In order to investigate the biological influence of alkaline water on mouse longevity, we employed the accelerated failure time model (AFT) , which allows formally exploring the possible effect on survival curves of the applied three-level treatment, that is, examining the role of group membership as a covariate of lifespan. As a more robust alternative to the commonly used proportional hazards models, such as the Cox model, the use of AFT models is advised in the field of survival analysis when the goal is to investigate if a covariate may affect the lifespan in a way that the life cycle may pass more or less rapidly. In fact, whereas a proportional hazard model assumes that the effect of a covariate is constant over time, an AFT model assumes that the effect of a covariate is to accelerate or decelerate the life course.
The relevance of AFT model for biomedical studies has been already recognized in the literature . With more specific reference to the issue of aging, Swindell  observed that some genetic manipulations were found to have a multiplicative effect on survivorship which were well characterized by the AFT model “deceleration factor.” Moreover, Swindell  argued also that the AFT model should be utilized more widely in aging research since it provides useful tools to maximize the insight obtained from experimental studies of mouse survivorship.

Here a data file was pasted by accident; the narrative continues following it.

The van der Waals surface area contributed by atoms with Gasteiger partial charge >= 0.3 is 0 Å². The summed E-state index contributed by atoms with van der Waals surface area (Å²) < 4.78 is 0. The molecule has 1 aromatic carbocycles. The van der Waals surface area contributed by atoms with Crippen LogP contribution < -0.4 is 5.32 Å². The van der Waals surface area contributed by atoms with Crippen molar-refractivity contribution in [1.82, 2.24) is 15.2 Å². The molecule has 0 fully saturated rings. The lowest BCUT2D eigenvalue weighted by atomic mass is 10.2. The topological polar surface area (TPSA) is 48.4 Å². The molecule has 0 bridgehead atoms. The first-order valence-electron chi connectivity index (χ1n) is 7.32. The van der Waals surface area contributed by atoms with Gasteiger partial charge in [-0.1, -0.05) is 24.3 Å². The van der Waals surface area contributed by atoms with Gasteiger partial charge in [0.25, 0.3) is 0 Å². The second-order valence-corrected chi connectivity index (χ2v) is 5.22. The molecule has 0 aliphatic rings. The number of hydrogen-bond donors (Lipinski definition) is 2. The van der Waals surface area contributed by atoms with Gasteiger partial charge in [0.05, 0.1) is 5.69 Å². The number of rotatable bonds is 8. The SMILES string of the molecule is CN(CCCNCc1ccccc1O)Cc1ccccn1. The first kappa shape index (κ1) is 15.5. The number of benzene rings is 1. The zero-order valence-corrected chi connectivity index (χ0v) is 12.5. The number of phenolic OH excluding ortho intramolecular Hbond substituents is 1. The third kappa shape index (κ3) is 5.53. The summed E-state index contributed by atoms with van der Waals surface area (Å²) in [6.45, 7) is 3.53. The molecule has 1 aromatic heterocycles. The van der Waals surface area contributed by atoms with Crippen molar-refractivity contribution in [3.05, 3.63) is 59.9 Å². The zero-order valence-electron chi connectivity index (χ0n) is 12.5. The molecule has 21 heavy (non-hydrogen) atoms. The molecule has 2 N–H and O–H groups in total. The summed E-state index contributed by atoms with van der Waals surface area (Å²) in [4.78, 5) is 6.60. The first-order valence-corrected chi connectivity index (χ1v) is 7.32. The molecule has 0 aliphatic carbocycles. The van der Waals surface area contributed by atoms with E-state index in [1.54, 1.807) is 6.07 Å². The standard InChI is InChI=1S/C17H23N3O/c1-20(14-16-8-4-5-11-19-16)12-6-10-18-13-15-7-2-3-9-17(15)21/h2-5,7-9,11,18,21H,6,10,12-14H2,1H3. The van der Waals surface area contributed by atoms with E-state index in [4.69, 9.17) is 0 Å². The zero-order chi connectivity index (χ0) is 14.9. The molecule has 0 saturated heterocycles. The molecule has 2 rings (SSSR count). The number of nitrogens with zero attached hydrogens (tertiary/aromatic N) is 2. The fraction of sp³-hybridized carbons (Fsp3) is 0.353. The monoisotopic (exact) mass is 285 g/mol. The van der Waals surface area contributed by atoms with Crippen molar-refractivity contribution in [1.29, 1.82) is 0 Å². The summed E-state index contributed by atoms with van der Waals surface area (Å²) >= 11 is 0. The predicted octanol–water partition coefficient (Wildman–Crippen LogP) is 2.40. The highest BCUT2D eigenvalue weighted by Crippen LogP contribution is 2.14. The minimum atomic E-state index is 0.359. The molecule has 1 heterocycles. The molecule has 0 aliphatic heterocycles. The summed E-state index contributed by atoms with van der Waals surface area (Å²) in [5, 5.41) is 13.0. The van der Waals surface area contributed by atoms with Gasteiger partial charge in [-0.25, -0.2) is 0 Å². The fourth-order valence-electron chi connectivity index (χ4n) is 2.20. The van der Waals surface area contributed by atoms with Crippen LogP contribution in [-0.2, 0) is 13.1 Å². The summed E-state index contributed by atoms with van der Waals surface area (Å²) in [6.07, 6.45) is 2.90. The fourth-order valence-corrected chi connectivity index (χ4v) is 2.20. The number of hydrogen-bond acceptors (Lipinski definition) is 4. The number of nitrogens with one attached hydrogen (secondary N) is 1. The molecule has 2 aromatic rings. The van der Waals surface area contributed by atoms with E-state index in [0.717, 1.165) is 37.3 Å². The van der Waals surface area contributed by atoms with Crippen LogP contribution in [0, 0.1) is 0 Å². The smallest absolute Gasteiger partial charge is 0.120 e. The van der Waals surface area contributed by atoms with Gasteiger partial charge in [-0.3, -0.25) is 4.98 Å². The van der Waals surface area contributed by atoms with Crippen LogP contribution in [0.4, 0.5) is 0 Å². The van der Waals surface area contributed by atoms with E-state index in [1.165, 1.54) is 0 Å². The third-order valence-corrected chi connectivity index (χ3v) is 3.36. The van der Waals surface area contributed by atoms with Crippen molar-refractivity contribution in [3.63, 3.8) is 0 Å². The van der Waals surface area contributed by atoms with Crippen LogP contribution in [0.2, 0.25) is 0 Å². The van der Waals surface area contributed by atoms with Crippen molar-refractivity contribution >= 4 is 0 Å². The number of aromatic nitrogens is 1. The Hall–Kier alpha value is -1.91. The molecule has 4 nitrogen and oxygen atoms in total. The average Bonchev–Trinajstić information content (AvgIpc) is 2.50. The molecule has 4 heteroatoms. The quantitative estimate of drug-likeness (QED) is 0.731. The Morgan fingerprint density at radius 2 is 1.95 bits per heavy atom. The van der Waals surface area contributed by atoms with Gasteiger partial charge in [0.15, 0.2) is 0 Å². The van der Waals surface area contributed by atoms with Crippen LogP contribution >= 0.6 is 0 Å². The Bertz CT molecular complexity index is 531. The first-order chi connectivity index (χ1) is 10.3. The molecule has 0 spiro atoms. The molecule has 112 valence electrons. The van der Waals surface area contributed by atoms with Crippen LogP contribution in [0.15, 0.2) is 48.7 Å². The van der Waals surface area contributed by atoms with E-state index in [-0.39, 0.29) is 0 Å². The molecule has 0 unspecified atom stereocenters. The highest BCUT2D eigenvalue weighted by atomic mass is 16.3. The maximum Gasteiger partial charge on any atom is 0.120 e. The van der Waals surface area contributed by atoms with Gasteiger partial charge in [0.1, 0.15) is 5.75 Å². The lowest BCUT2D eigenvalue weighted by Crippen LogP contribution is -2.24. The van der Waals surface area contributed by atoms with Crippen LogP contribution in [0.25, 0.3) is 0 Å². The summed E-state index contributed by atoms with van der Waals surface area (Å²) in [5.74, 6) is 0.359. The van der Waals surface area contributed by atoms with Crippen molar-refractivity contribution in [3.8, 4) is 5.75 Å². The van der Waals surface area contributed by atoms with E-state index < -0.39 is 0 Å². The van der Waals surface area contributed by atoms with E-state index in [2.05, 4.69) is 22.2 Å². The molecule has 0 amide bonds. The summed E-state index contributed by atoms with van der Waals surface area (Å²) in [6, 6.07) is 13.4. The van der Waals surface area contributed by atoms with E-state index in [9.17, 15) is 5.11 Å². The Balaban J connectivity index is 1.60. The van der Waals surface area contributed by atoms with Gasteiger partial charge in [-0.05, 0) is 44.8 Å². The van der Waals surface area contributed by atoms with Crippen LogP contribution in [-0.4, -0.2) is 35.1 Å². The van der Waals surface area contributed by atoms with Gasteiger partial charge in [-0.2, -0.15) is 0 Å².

To perform all calculations, we applied a parametric survival analysis approach using a class of 3-parameter AFT distribution models implemented within the statistical software Minitab, version 17.2.1 . More specifically, we employed three types of random distributions, namely, log-logistic, log-normal, and generalized Weibull.
The experiment consisted in an initial 15-day acclimatization period. After acclimatization, animals (50, group A) were watered with alkaline ionized water (pH 8.5), obtained by the Water Ionizer , whereas group B animals (50) were watered with water alkalized at pH 8.5 by a concentrated alkaline solution for 15 days. Group C animals (50), control group, were watered with the local water supply. This period has been identified to gradually accustom the animals treated with alkaline water. At the end of the second period of acclimatization, group A and B animals were watered with alkaline ionized water at pH 9.5, while animals of group C were watered with local tap water.
After the first year, the most aggressive individuals were moved to other cages within the same group and an environmental enrichment protocol was employed in order to decrease the hyperactivity. This phenomenon was observed especially in animals of groups A and B.